You might consider the humble carnation a bit 'dated', but we're spotting more and more designers picking this simple flower as decorative additions to their interiors.
In fact, many of the flowers considered out of style or overused are on the up recently, with homeowners wanting to harness the flowers' retro charm to make a stylish statement.
If you get past the flower's connotations as being a bunch you might find as a last-minute purchase in a gas station ahead of a missed anniversary, you might see the carnation for what it is - a flower with a lot of texture, a huge variety in color, and a cheery option for the home in late spring.
‘Carnations have had a rollercoaster ride when it comes to their reputation and popularity in recent years but we're big fans of this flower,' Canadian-born florist Ronny Colbie, a former lead floral designer for the Soho House Group, says of this flower trend. 'They add both color and fluttery soft petals.’
Read on for insights into how to care for and decorate with these on-trend flowers, either in the form of a cut flower bouquet or in cute pots dotted around the home.
Oonagh is an interiors writer and editor, and expert at keeping up with trends from the world of interior design. For this story, she's spoken to the florists to find out why carnation flowers are the unsung hero of the floral world.
Why are carnations making a comeback?
For many years, carnations were considered pedestrian and cheap, but they're really on the rise in terms of popularity in interior design. But what is it about these flowers that we can't resist?
'Carnations have enormous heads and come in the most amazing colors,' says Whitney Bloomberg of plant delivery service, Flowerbx. 'I love the bright colored ones in fiery pink or tangerine for a pop of color in the spring, but I also love the more subdued colors a more neutral color scheme.' You can really go wild with your pick of color too, with all shades of pink and red with, interesting colored tips.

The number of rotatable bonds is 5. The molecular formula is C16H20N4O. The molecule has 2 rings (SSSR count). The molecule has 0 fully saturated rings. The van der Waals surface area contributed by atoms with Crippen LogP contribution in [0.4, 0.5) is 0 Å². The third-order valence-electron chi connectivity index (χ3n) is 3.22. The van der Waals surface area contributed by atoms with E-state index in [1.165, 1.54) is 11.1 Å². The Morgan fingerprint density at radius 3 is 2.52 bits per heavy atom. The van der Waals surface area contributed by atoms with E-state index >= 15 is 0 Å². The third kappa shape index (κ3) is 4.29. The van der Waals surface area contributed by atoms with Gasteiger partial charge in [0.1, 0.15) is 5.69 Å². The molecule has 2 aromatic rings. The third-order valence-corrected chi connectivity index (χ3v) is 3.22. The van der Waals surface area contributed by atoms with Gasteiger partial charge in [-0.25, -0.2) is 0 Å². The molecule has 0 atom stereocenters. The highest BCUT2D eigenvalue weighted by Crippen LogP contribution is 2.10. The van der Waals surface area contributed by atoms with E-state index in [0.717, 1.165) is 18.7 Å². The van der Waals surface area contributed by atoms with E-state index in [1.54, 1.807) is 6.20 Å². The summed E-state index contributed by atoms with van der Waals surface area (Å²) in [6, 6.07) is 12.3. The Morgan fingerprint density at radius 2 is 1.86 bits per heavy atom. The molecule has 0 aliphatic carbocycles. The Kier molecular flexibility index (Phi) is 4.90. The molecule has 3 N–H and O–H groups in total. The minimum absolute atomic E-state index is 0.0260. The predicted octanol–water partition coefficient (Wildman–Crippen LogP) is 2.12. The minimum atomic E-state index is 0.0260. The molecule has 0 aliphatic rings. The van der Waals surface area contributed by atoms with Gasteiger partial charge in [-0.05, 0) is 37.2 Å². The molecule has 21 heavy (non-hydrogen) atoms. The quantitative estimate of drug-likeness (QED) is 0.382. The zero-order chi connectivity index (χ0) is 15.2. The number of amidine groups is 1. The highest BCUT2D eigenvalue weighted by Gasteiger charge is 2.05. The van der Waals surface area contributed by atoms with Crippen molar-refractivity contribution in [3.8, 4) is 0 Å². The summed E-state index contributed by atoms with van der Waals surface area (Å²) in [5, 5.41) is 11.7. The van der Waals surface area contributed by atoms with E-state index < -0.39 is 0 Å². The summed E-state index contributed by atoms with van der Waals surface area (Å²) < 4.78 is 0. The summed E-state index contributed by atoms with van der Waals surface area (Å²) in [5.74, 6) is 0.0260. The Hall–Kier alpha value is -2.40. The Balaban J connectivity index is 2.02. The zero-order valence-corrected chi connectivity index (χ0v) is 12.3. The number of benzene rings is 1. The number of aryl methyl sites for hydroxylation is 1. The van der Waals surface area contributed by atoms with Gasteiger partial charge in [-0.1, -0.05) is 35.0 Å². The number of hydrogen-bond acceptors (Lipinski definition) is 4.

'Like an accessory to an outfit, the color one chooses can dramatically change the mood of a room, so I like to change out the colors each week.' she says.
Looking to dot vases of carnations around your home? Pick a selection of joyous colors and choose from 50, 100 or 150 stems. Add to preexisting vases or place in individual bud vases throughout your home.
How best to display carnations around the home
So how best to display these trending flowers around the home? Traditionally, carnations serve as filler flowers, helping to elaborate flowers in bouquets, but they are so much more than that, and demoting them to mere filler flowers has given them a bit of a bad rap.
Instead, give the flower a modern revamp and let the carnation shine. 'Carnations, like all flowers for me, are most beautiful and elegant when bunched alone in an abundance of single-stem bunches, or allowed to shine as mantle decor or side table in bud vases,' says Whitney. Ronny Colbie also recommends clustering carnations together in a mix of tall or cut short carnations.
If you want to give your carnation a fuller appearance, Diana Cox, founder of gardening blog, The Gardening Talk, suggests mixing with green foliage. Think Italian Ruscus, baby's breath or eucalyptus - none of which will overshadow the carnation's color.
An alternative way to display carnations altogether is potted in soil. I love a red carnation in a terracotta pot - it's rustic, homely and colorful, and can make a cute table centerpiece.